Your analogue isn’t fair, unless we rewrite Epstein to “Politics trumps all other aspects of literature”.  But this is quibbling; I can take the phrasing as hyperbole, and grant he has a point.

In the larger picture, the article is indeed a parodically lazy example of the conservative literary screed.  I like how artlessly he links the study of literature with a taste for the finer things.

By Vance Maverick on 05/03/05 at 02:42 AM | Permanent link to this comment

Yes, Vance, we’re slicing fine when we get down to the question of whether we ought to extend interpretive courtesy in this or that case. Who cares? And yes, my analogy wasn’t very well chosen. But I do think it’s a seriously important point not to be on a hair-trigger with the naivete change.

You have now graciously and sensibly granted my point, but let me underscore it. Imagine your colleague insists on reading every work of literature in a truly crudely Freudian way. (If you have a soft spot for Sigmund, harden your heart by making the approach truly, stupidly doctrinaire.) You make fun of the colleague: “X’s theory of literature is that sex trumps literature.” It’s sort of funny to put it that way. Really what you mean is that he has this theory he thinks is so fancy, but it’s a joke. So he isn’t LOOKING at literature. He’s admiring his own shoddy tool. Certainly you don’t mean by your little quip that sex and literature are twain, that when you read “Lolita” you should pretend Humbert’s attitude is completely Platonic. (No doubt if your colleague heard you making fun of him, he would take you at your word and accuse you of having a grossly crude view of what Freud is about, and a pitifully prudish view of what literature is about.) When folks like Epstein complain about ‘politics trumps literature’, I believe this is almost always code for ‘you think your approach is so fancy, but it’s impossibly crude.’ So it’s best to proceed straight to the question of whether the approach really is crude.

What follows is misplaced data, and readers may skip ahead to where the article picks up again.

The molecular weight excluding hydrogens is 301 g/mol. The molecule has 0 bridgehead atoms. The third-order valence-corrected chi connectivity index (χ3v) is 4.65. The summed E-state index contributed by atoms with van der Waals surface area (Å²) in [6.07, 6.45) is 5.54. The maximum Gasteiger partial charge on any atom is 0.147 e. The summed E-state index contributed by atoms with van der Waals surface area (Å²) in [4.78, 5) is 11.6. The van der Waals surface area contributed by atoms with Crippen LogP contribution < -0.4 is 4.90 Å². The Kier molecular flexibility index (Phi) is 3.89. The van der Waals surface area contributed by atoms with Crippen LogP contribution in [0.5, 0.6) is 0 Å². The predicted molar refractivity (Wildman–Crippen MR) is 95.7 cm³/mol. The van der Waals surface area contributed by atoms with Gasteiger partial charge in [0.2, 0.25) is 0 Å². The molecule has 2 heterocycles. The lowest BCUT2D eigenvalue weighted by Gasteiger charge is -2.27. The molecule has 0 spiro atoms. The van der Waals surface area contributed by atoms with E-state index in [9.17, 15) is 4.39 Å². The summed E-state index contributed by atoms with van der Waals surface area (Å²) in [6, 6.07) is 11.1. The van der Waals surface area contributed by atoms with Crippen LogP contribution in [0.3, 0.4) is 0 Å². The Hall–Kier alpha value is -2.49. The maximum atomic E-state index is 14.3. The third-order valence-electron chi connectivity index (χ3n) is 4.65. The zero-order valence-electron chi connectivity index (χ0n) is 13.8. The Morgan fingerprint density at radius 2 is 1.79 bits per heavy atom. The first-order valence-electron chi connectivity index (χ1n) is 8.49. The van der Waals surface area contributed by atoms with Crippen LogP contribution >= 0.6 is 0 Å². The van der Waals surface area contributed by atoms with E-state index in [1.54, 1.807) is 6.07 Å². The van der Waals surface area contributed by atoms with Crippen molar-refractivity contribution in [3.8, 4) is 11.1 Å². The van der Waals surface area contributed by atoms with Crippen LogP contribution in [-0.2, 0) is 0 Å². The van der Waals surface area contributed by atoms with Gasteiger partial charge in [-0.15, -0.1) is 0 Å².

This, at any rate, is my suspicion.

By John Holbo on 05/03/05 at 03:46 AM | Permanent link to this comment

I didn’t accuse you of ingenuousness, John—I was preemptively accusing myself.  At any rate, we’re on the same wavelength now.